I published a book on Amazon, but it didn’t sell. I jumped the gun by placing the book link on my site without first setting up a decent promotion. Regardless, the site had no traffic for one year straight. Maybe a site is not the way to go

The novel, the site and the marketing all go together. If the book doesn’t sell, the website won’t change that

Lack of traffic was the problem. And since I don’t have the requisite $2000 for a social media manager, it all seems a waste of time.

Seems like a chicken and egg thing, though. To sell the book, you have to promote …

You don’t need a social media manager (sounds like a monumental waste of money to me) what you do need is a plan. And as @lhansenauthor says, novel, site and marketing all go hand in hand.

You published one book, that’s a great achievement :slight_smile: What have you done to market it? What is your short and long term plan? When did book 2 and 3 release? What are you doing to build your email list and grow your readerbase?

Correct, but the website is only part of the marketing mix, actually it is the least active one. You need to do outreach (ads, connecting on twitter etc.) I’ve done marketing but for different products, not books. I’ll have to figure that out myself.
Questions to ask -
what is your product, how ready is it?
Your audience?
Where can you promote i.e. how can you best reach your audience?
That defines the channels
The budget comes last and few indie authors have budgets the size you mention

I agree about needing a plan. But my plan failed. I sent out free copies, did contests on Goodreads and Amazon, promoted the book via Facebook ads, etc. Guess I wasn’t patient enough.

Patience is one thing, but you tried quite a few approaches, which is good. It could be that the “product” i.e. the story you no doubt sweated over and cared for was not taken up by the audience. What do you write? Was it “only” one book you tried to launch (even writing one book is a major achievement!)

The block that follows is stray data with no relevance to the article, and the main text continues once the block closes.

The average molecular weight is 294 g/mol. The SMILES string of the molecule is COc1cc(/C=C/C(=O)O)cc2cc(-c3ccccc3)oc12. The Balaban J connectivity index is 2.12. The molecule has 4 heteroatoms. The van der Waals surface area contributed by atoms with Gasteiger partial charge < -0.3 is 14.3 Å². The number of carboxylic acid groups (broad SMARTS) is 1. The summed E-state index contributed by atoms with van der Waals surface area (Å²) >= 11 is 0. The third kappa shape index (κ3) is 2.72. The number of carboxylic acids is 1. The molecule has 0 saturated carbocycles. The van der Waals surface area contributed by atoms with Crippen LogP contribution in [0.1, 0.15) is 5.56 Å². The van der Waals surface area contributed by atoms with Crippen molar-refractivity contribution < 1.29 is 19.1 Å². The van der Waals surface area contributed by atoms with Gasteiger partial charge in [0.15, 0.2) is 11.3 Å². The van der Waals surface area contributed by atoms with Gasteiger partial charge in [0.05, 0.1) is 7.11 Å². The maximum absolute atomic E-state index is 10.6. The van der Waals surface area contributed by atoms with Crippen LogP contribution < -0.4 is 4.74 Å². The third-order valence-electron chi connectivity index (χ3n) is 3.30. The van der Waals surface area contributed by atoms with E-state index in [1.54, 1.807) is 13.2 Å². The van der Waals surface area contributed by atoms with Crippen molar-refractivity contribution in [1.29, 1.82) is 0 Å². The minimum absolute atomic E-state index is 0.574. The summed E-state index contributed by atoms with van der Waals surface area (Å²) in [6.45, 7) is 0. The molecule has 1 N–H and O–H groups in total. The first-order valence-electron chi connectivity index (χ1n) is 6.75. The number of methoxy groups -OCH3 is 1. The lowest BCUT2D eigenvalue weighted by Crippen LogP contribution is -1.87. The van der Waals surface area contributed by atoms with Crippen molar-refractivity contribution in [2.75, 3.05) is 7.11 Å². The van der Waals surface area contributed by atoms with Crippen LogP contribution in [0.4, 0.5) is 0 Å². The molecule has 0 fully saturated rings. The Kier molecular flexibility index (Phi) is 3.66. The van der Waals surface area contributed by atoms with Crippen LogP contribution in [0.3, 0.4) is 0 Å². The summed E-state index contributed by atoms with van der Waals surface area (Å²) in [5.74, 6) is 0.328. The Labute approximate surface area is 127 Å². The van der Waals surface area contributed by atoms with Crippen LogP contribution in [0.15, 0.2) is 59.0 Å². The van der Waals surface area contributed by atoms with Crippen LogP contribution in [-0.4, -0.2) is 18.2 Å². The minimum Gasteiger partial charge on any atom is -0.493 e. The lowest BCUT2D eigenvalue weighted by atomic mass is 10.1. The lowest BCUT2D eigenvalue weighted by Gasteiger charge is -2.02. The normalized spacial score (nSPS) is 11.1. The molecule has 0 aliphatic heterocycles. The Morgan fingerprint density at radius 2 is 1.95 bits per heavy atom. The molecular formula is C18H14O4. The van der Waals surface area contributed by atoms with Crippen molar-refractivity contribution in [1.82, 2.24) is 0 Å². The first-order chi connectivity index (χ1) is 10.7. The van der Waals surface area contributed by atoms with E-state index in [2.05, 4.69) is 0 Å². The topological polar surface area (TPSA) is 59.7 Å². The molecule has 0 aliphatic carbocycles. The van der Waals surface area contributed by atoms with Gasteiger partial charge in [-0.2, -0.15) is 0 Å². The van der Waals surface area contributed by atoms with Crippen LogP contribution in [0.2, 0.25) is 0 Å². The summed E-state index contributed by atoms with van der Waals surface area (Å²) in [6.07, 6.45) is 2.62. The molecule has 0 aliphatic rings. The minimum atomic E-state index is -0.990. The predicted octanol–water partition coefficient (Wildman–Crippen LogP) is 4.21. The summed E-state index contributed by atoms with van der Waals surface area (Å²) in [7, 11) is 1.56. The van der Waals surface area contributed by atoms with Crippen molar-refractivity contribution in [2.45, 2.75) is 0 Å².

What you’re talking about here is information I wasn’t privy to when I started out. Now the challenge is finding some source with concise advice about the things you’ve mentioned.

I always recommend people new to self publishing read Let’s Get Digital by David Gaughran. It’s full of advice about how to get started, finding your audience and marketing.

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I’ve never had any illusions about my book being the next Great American Novel. But I did get encouraging words from a published author who served as my mentor when I was working with Gotham Writers Workshop. His encouragement was part of my motivation for trying to publish the memoir. Of course, it could be that my book is mediocre and not deserving of an audience. That being said, I do have another finished memoir about jury duty, and a prequel almost finished for the book I self-pubbed. And there’s another memoir/essay collection half-finished. There’s no lack of material. I guess the questions I need to answer are 1) Is the book good enough to deserve an audience? and 2) How do I promote something when I don’t have the knowledge to do so (amidst the thousands of promotion plans being touted, out there)?

I’ll check it out. Thanks.

Just downloaded it to Kindle.

Memoir is a slightly different beast. From what I understand you need to treat it as non-fiction, meaning it relies on your platform and the particular message you have to tell via the memoir. You need to answer the basic question WHY should people buy/read your story? I would suggest finding some memoir author groups for ideas on how to build your platform.